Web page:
Precision Gearhead Application Considerations

In selecting a gearhead, one must be mindful that gearhead selection will impact more than just the output speed and torque level at the output shaft. Some of the considerations to keep in mind should include:

Backlash

Backlash is a characteristic of gearhead and gear train construction that allows bidirectional shaft play. It can be caused by generous tolerances in gear design, tooth wear over time, slight machining errors in the gear cutting process, etc. It is measured at the output shaft of the gearbox and can vary typically from 1-7 degrees. Backlash is load dependent and will increase as the load increases. Backlash can cause significant error in a positioning system and should be compensated for. Typically, shaft encoders are mounted on the motor shaft and not the output gear shaft of small DC gearmotors. This means that the motor armature position can be different that the expected position of the output gear shaft by the level of backlash in the gear. 3 degrees at the output shaft of a gearhead could mean hundreds of encoder pulse at the motor depending on the resolution of the encoder and the ratio of the gearbox. For example, if you are using a 512 pulse shaft encoder and you have a gearhead ratio of 43:1, 3 degrees of backlash at the gearhead output shaft could mean up to 183 encoder pulses of error systematically.

Backlash can be eliminated in 1 direction by placing load tension on the shaft before initiating a move. For more dynamic bidirectional applications backlash can be compensated for electronically by using an external absolute encoder for comparison to the shaft encoder. The motion control electronics can then be programmed to correct position error.

Bearing Choice

Ball bearings are typically specified in applications where high radial and axial shaft loads are present. Be advised, however, that using ball bearings can increase audible noise in some cases. Please refer to the gearhead datasheets for shaft loading specifications. Sintered bearings are available for lower torque applications characterized by lower radial shaft loading and constant load characteristics.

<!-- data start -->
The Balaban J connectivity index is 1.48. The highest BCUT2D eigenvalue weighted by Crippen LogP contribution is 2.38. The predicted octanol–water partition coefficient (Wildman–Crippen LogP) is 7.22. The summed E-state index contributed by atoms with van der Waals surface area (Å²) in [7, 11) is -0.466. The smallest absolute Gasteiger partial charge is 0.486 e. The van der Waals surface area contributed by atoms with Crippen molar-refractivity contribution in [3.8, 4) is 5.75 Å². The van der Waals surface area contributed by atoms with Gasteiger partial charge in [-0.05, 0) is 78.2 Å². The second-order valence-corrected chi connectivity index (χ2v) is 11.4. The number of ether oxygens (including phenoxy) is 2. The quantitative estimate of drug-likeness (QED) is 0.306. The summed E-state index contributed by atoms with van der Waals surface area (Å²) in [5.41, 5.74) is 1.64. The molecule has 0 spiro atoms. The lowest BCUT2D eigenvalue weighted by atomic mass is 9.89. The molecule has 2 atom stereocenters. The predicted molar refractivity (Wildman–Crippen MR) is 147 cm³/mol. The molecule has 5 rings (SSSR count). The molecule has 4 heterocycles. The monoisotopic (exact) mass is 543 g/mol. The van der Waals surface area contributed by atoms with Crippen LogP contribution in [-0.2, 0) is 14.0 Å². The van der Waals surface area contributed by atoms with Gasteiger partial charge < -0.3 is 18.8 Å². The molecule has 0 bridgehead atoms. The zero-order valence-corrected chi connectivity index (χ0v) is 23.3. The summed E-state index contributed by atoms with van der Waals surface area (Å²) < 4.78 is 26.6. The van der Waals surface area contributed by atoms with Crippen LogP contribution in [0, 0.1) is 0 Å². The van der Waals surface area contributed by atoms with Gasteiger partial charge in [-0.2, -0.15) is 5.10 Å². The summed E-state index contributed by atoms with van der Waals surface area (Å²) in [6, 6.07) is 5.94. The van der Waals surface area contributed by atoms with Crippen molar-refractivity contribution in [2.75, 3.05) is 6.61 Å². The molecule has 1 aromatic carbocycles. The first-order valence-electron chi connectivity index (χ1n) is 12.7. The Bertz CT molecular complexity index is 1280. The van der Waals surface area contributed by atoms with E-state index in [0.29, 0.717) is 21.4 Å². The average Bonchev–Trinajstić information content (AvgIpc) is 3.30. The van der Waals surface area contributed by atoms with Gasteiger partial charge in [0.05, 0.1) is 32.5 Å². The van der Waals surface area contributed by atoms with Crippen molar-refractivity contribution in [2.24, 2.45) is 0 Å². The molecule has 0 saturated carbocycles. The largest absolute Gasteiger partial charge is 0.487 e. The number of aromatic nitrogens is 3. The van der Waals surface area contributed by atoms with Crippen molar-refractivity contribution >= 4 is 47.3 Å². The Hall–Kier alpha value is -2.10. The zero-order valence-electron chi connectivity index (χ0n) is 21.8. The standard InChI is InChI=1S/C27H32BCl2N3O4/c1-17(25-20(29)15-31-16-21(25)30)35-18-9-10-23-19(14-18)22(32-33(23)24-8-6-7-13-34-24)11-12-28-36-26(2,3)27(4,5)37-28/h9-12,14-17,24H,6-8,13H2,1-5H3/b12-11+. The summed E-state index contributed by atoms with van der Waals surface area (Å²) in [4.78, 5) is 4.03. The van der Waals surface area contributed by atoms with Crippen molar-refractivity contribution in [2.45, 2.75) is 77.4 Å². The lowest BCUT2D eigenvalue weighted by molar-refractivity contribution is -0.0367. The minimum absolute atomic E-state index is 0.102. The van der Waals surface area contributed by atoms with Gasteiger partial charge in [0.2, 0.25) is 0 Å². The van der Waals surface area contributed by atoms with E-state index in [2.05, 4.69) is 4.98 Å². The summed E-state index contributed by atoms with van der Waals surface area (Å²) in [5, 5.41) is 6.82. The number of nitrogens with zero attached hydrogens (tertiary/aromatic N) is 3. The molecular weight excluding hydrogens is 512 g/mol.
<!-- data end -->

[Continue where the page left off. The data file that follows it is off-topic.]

Care should be used when press fitting components to a gearhead output shaft. We recommend not exceeding the press fit force ratings specified in the gearhead datasheets. This can damage the bearings and the internal gears themselves. In some cases, gearhead shaft bearings (ball bearings only) are preloaded with a small wave washer under the retaining ring on the bearing. Exceeding the press fit force specification on the datasheet can damage this wave washer and negate the preload on the bearing. This will affect the performance of the bearing and should always be avoided.

Lubrication

The gear and bearing lubrication can be a defining factor in gearhead performance. Gearhead bearing systems and gear trains are lubricated for life. Re-lubrication is not needed, and is not recommended. The use of non-approved lubricants on or around the gearheads or motors can negatively impact their function and life expectancy. The standard lubricants for reduction gears are formulated to provide optimum life performance with minimum current consumption at no-load condition.

Input Speed and Direction of Rotation

The input speed specification on the gearhead datasheets refers to the input speed recommended in order to maximize gearbox life. This specification is not intended to limit the gearheads to input speeds below the specification. It can be considered to be a safe mean value for operation. Your application may not require the maximum lifetime performance of the gearhead and this input speed specification may be safely exceeded depending on the performance requirements. Contact your MICROMO applications engineer for assistance if you have any questions on the gearhead input speed.

All gearheads offered by MICROMO are reversible. In the datasheets you may see an equal or not equal symbol. Don't let this confuse you. This simply means that when positive voltage is applied to the positive terminal of the motor and negative to the negative terminal that the output shaft of the gearhead, depending on the ratio, is equal to the direction of rotation of the motor or is not equal to the direction of rotation of the motor. If you have any question on any of the specifications in our datasheets, don't hesitate to contact one of our application engineers for assistance.

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Tuesday, April 08, 2008 12:12:00 PM Categories: Gearhead Tutorials

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